Working capital. It's the lifeblood of business, ensuring corporate survival on a daily basis. Yet it's also a huge black hole, sucking up billions in cash on corporate balance sheets -- cash that could be reinvested in the business or even returned to shareholders.
Working capital, simply defined, is current assets less current liabilities. It represents cash tied up in receivables, inventories, and other short-term investments, plus liquid cash, net of short-term financing provided by payroll float (accrued, but not actually paid, salaries); customer payables; and short-term debt.
REL Consultancy Group publishes an annual report on working capital levels, and the latest edition estimates that U.S. companies have nearly $590 billion of excess cash tied up in working capital that could be recaptured without hurting ongoing operations. This cash could easily be redistributed to shareholders, increasing dividend yields while reducing total invested capital and enhancing ROIC. Liquidating this cash would be a win-win situation for companies and investors alike.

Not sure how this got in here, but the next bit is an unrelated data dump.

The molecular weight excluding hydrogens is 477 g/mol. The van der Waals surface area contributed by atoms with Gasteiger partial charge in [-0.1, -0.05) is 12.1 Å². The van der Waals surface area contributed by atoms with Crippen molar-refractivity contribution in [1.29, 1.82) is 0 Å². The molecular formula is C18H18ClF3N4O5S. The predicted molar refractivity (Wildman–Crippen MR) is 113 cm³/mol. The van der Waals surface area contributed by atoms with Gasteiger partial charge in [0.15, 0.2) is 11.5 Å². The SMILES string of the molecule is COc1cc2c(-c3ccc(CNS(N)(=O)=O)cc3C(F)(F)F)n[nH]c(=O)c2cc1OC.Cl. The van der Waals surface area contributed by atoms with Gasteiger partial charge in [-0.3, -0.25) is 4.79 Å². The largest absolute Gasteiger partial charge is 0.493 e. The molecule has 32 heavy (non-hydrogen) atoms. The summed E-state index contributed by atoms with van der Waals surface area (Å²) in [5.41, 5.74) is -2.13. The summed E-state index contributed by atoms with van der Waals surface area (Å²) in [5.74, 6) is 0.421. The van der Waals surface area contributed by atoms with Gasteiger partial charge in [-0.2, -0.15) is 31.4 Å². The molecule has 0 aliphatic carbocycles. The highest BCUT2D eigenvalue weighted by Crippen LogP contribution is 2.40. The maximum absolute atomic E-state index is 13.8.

So how does a company free up working capital? Well, because much of the cash is tied up in stale inventory and short-term customer credits, reducing cash conversion cycles (CCC) is the best method for liquidating working capital. The CCC essentially represents the number of days it takes a company to turn inventory into cash, and the longer the CCC, the greater a company's working capital requirement.
Efficient processes are the key to short cash conversion cycles, and process improvements can significantly affect working capital management. By focusing relentlessly on supplier management and logistics, Wal-Mart
If you keep an eye on the cash conversion cycle, you'll find companies squeezing every last bit of cash from their business and hopefully claiming their share of the $600 billion cash prize.
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Fool contributor Chris Mallon has trouble squeezing a few bucks out of his working capital, let alone 4 billion of them, and he owns none of the companies mentioned.